The student media organization of California State University Northridge

Daily Sundial

The student media organization of California State University Northridge

Daily Sundial

The student media organization of California State University Northridge

Daily Sundial

Loading Recent Classifieds...
The Girls Who Code club met together in Sierra Hall, on Friday, Sept. 15, in Northridge, Calif. Club members played around with a program to create a virtual game.
The CSUN club that’s encouraging women in STEM
Miya Hantman, Reporter • September 18, 2023

CSUN’s Girls Who Code club is just one of many across many campuses and countries, including 110 in...

Students form a crowd for DJ Mal-Ski on Friday, Sept. 8, 2023 in Northridge, Calif.
Matador Nights carnival makes a splash at the USU
Ryan Romero, Sports Editor • September 21, 2023

The University Student Union hosted “Matador Nights” on Sept. 8 from 7 p.m. to midnight. The event...

Image courtesy of Adobe Stock by FiledIMAGE.
Women’s Soccer has Closed the Competitive Gap
Luis Silva, Reporter • September 19, 2023

There is no longer a significant competitive gap in the sport of women’s soccer. There is a brighter...

The line for concert merchandise on the second night of The Eras Tour in Paradise, Nev., on Saturday, March 25, 2023.
My experience at The Eras Tour
Miley Alfaro, Sports Reporter • September 18, 2023

It’s been a long time coming. I began watching The Eras Tour, Taylor Swift’s ongoing concert trek,...

Within the Oaxacan town of Asuncion Nochixtlan, we find my mother’s birthplace, Buena Vista. Photo taken July 29, 2023.
I Love Being Mexican
September 12, 2023
A student holds up a sign during a rally outside of the CSU Board of Trustees meeting in Long Beach, Calif., on Sept. 12, 2023.
CSU board approves tuition increase amid protests
Trisha Anas, Editor in Chief • September 15, 2023

The California State Board of Trustees on Wednesday approved a 6% tuition increase for the next five...

group of mena and women touching hands
Miracles In Action Restores Patients’ Lives and Actualizes their Potential

Second hand smoke kills humans, nature

Smoking is bad for everyone’s health. That is pretty much a foregone conclusion in today’s society. But not everyone cares to pay attention to that fact.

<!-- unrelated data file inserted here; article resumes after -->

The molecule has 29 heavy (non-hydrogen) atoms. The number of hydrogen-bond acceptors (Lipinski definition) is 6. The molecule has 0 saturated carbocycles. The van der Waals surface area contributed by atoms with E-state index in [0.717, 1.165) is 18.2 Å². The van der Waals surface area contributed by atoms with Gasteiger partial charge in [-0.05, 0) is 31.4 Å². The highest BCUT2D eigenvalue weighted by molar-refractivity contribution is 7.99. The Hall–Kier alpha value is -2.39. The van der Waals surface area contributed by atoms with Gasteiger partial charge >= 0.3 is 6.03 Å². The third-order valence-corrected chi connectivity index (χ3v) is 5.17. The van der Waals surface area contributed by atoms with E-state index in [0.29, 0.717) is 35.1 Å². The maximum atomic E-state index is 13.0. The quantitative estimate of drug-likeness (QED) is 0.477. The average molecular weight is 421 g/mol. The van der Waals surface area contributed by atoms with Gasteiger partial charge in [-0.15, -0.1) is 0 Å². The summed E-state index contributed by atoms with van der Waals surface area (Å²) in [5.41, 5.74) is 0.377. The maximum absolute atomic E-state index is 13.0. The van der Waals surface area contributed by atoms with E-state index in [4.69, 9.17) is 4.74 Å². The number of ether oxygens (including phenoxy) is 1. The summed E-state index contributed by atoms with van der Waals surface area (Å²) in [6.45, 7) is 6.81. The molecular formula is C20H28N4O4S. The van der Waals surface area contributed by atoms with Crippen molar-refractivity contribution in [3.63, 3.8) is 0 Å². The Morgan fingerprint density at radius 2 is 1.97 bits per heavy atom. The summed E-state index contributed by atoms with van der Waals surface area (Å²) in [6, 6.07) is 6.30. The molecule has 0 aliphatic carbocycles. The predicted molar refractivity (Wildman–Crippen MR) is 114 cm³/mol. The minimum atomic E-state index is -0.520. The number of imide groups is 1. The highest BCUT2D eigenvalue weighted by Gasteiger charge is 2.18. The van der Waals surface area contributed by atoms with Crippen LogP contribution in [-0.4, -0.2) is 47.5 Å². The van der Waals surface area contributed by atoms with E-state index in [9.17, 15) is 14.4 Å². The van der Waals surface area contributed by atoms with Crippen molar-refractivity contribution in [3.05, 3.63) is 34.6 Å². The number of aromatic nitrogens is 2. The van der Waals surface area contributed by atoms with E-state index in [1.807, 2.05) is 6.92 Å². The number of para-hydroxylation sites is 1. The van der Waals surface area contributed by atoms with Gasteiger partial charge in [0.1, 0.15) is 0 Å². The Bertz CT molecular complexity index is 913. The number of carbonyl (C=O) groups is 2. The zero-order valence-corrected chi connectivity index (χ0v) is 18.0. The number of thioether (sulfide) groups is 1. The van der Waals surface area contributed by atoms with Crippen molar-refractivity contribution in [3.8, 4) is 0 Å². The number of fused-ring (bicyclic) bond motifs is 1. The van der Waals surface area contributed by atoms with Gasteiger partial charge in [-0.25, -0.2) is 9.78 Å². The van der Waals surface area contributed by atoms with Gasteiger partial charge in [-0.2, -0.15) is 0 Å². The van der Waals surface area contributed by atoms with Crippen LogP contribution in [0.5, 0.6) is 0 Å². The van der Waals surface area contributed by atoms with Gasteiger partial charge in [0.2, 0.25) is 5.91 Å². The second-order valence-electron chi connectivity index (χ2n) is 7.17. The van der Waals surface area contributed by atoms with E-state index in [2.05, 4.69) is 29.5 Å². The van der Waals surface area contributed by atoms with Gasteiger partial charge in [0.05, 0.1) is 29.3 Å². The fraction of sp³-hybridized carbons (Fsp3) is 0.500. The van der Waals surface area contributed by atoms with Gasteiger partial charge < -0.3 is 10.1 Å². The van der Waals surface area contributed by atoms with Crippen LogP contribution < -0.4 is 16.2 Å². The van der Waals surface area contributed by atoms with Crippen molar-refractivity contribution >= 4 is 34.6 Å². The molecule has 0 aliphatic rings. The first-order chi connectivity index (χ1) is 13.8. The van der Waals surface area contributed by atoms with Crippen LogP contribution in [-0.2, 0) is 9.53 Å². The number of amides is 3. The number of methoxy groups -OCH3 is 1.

Since I was born my dad smoked. He continued to smoke around me after I was born and through many ear infections I endured. My mom had to repeatedly take me to the doctor, who told her I was deaf in one ear.

My mom got a hunch that it was the second hand smoke and forced my dad to smoke outside. My ear infections disappeared and I was able to hear again. A couple of weeks later a Harvard Medical School announced that smoking caused ear infections in children.

There are many children in the United States that are not so lucky. Who defends the rights of children whose parents smoke at home or in front of them?

California is considered to be the leader in banning smoking and lawmakers have done a good job in making public areas smoke-free for everyone.

The state has banned smoking in restaurants, offices and other indoor workplaces since 1995. On January 1, 1998 California lawmakers enacted a ban on smoking in any indoor public place, including bars.

Since 1998 non-smoking and even smoking Californians have been able to enjoy shopping in a mall or store, eating at a restaurant or going in a bank without the nuisance of having another persons cigarette smoke contaminating their breathing air.

Like any law, though, not everyone follows it. Initially there were people who ignored the ban and went on smoking in stores and other public places.

Luckily I haven’t encountered such a situation since then.

Since the 1998 law came into action more strides have been made toward getting second hand smoke away from those who do not wish to inhale the toxins.

California bans smoking within 25 feet of any children’s playground and within 20 feet of any entrances, exits or windows leading to public-or state-operated buildings. This includes all UC, CSU and community college campus’ throughout California.

Public schools in California have been designated as “smoke-free” zones and the possession of tobacco products by any student or employee is prohibited.

In the past three years, 19 beaches across the California coastline have banned smoking.

Some cities, including Santa Monica, have either banned or restricted smoking on their piers.

This year Calabasas passed a ban on smoking in all public places, indoor and outdoor. This ban is considered to be the toughest in the nation.

Though the ban caused debate between smokers and non-smokers, a recent announcement by United States Surgeon General Richard H. Carmona justifies Calabasas’ move to rid their city of nicotine pollution.

On June 27 Dr. Carmona said “The scientific evidence is now indisputable: second hand smoke is not a mere annoyance. It is a serious health hazard that can lead to disease and premature death in children and non-smoking adults.”

Many have known or at least believed this for a long time, but having the Surgeon General make an announcement could leave no doubt in anyone’s mind that second hand smoke is deadly.

But there is more left to be done. Children are still not as protected as they should be.

Smoking is a legal drug that kills. But as much of a right that smokers have to smoke, non-smokers have the right to not breath in toxins that can kill them.

While adults can do something to protect that right, children have few options when it is their own parents that wish to destroy their children’s lungs with nicotine.

It is true, children’s playgrounds are smoke free, as are beaches. What about the homes or cars where these children live and travel?

Second hand smoke kills, that’s a proven fact by the U.S. government.

Every time a person dies from a disease associated with second hand smoke, someone should go to jail for that person’s murder.

More to Discover